Dooring accidents. Dooring accidents are those that happen when a bicyclist hits a car door or swerves to avoid a car door that has been opened into his or her path. Dooring accidents are particularly common in busy areas with heavy traffic, which includes most of Chicago’s neighborhoods.
Sideswipes. Sideswipes occur when drivers don’t follow the law and fail to leave cyclists enough room when passing. Cyclists run the risk of a dooring incident in heavy traffic or can potentially be injured by the mirrors of a passing car.
Rear-ending accidents. Drivers that follow too close at a stop sign or fail to allow cyclists enough room when they are moving to the left to avoid parked cars run the risk of rear-ending the cyclist.
Accidents caused when vehicles cross into a cyclist’s path. Visibility is often a factor when drivers cross into a bike’s path at an intersection, driveway or alley, hitting the cyclist who is already in the intersection when the collision occurs.
Right-side collisions. When drivers fail to check their blind spot at intersections when making a right turn, they run the risk of turning into a cyclist who is also at the intersection. Right-side collisions can occur at a stop light or when bikes and cars are both in motion, but each can be potentially life-threatening.
Distracted drivers. Cell phones, breakfast coffee spills, and other distractions can be deadly for cyclists if they happen to a driver behind the wheel when a bicycle is sharing the road.
Speeding. When drivers are traveling too fast, a common practice in Chicago despite posted speed limits, they often don’t have enough time to react to cyclists
Weather. While snow and sleet generally keep cyclists off the road for a good portion of the year, with summer weather riding increases significantly. That means cyclists may be making their commute home from work in the midst of rush hour, which often coincides with the rising or setting of the sun, which can cause a dangerous glare that can erase visibility. Rain can also start suddenly, impairing visibility for both cyclists and motorists.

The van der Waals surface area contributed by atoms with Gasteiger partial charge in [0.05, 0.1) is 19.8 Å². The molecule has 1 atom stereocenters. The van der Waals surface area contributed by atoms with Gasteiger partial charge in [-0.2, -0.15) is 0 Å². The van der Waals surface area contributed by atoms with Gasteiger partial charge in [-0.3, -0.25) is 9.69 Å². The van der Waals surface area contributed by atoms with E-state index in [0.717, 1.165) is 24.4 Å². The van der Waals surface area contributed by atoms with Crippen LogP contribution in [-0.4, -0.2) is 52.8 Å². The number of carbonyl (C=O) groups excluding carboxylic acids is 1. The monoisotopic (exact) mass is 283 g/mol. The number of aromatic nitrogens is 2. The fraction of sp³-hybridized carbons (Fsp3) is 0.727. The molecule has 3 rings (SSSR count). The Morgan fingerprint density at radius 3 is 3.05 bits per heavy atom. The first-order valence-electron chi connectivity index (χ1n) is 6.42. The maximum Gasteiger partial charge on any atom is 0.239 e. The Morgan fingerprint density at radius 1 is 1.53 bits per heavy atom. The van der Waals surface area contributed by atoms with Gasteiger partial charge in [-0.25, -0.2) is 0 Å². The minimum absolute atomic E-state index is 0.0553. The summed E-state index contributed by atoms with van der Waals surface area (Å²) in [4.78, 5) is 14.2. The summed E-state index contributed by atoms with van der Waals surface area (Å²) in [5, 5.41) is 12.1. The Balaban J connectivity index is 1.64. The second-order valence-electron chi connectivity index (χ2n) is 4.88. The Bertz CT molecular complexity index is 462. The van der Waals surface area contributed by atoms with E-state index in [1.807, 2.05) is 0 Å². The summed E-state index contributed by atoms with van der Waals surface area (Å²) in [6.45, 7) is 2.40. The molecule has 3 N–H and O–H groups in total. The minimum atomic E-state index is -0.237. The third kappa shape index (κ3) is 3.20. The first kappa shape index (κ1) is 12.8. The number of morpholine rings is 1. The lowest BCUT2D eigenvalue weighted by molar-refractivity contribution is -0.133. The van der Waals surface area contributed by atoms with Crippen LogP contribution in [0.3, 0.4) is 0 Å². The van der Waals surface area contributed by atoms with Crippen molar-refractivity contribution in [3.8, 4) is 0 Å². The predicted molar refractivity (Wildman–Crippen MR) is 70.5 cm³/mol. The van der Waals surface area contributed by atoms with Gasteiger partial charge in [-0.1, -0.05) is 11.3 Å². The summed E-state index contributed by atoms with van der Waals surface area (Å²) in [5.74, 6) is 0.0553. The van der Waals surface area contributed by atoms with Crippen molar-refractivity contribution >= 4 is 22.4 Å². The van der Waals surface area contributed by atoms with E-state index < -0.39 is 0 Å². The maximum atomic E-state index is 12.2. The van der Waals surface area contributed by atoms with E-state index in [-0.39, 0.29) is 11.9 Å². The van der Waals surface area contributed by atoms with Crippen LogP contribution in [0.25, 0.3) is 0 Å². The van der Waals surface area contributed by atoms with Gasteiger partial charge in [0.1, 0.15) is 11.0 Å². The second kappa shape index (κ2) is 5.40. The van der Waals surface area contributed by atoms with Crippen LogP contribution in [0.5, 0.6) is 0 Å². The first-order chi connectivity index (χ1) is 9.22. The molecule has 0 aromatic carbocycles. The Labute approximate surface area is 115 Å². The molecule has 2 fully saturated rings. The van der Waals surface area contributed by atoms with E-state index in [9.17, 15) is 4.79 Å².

Drivers operating a vehicle while under the influence. Drivers who have been drinking or using illegal drugs generally have a slower reaction time, making them less able to avoid a collision with a cyclist.
While many accidents are caused by drivers, cyclists can also create a risky environment by failing to follow safety guidelines or by riding recklessly. Weaving in and out of traffic, making sudden movements into the path or oncoming vehicles, riding through stop signs or other unsafe riding practices can easily trigger an accident.Help, I got in a Bike Accident and Don’t Know What to Do!
If you do get into an accident, you may be wondering what steps to take to get yourself back on the road.
Experts recommend taking certain steps, even if you think the accident was minor and you don’t initially think you were injured.
First, call the police. A police report will be important evidence in the event of injuries and will offer a clearer picture of what happened. That’s vital if you need to submit a claim to an insurance company.
Take down the driver’s information including insurance information, contact information, and a license plate number. Also, gather information from any witnesses who were at the scene.
Don’t minimize any injuries, either to you or your bike.
Make sure you seek medical attention, even if don’t immediately realize that you’ve been injured. Adrenaline can hide serious injuries.
The same holds true for your bike. You may not initially see any damage, but that doesn’t mean your bike is safe to ride. An experienced bike repair person can give your bike a thorough inspection to make sure that there isn’t any hidden damage that can cause an accident later on.What Can a Bike Accident Attorney do for Me?
If you’ve been injured in a bike accident in Chicago that was no fault of your own, a good attorney can be your best asset.
An experienced lawyer will have a clear understanding of the laws protecting cyclists and will do his or her best to ensure that you receive compensation to cover the costs of your injuries, which can often be extensive given the weight of a vehicle compared to a bicycle.
If you or a loved one has been injured in a bike accident, call our offices today. We don’t charge any fees for personal injury cases unless we win your case, and your initial consultation is free.